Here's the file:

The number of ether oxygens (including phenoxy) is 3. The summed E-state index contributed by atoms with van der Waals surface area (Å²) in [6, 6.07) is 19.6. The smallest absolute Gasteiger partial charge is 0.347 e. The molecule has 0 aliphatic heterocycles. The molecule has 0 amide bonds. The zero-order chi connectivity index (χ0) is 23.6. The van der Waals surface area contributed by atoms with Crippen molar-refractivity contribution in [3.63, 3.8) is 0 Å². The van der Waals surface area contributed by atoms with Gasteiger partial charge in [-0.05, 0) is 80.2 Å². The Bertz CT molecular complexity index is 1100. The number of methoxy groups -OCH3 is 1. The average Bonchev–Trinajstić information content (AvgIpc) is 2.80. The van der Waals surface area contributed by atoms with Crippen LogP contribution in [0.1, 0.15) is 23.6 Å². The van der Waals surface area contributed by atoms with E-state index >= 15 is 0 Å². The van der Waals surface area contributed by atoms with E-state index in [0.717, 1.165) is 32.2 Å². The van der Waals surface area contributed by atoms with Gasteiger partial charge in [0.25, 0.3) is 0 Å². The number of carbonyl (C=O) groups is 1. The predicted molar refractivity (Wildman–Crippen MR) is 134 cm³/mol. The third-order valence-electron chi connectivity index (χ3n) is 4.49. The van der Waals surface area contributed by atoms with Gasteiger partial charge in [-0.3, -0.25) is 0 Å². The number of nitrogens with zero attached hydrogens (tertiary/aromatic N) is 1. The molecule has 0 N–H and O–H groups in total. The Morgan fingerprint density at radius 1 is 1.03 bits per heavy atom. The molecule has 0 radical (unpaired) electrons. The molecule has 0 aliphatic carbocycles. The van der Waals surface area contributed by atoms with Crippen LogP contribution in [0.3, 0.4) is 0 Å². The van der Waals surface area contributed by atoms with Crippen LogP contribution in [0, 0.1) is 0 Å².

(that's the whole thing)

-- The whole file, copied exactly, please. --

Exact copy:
The number of ether oxygens (including phenoxy) is 3. The summed E-state index contributed by atoms with van der Waals surface area (Å²) in [6, 6.07) is 19.6. The smallest absolute Gasteiger partial charge is 0.347 e. The molecule has 0 aliphatic heterocycles. The molecule has 0 amide bonds. The zero-order chi connectivity index (χ0) is 23.6. The van der Waals surface area contributed by atoms with Crippen molar-refractivity contribution in [3.63, 3.8) is 0 Å². The van der Waals surface area contributed by atoms with Gasteiger partial charge in [-0.05, 0) is 80.2 Å². The Bertz CT molecular complexity index is 1100. The number of methoxy groups -OCH3 is 1. The average Bonchev–Trinajstić information content (AvgIpc) is 2.80. The van der Waals surface area contributed by atoms with Crippen LogP contribution in [0.1, 0.15) is 23.6 Å². The van der Waals surface area contributed by atoms with E-state index >= 15 is 0 Å². The van der Waals surface area contributed by atoms with E-state index in [0.717, 1.165) is 32.2 Å². The van der Waals surface area contributed by atoms with Gasteiger partial charge in [0.25, 0.3) is 0 Å². The number of carbonyl (C=O) groups is 1. The predicted molar refractivity (Wildman–Crippen MR) is 134 cm³/mol. The third-order valence-electron chi connectivity index (χ3n) is 4.49. The van der Waals surface area contributed by atoms with Gasteiger partial charge in [-0.3, -0.25) is 0 Å². The number of nitrogens with zero attached hydrogens (tertiary/aromatic N) is 1. The molecule has 0 N–H and O–H groups in total. The Morgan fingerprint density at radius 1 is 1.03 bits per heavy atom. The molecule has 0 radical (unpaired) electrons. The molecule has 0 aliphatic carbocycles. The van der Waals surface area contributed by atoms with Crippen LogP contribution in [0.3, 0.4) is 0 Å². The van der Waals surface area contributed by atoms with Crippen LogP contribution in [0, 0.1) is 0 Å².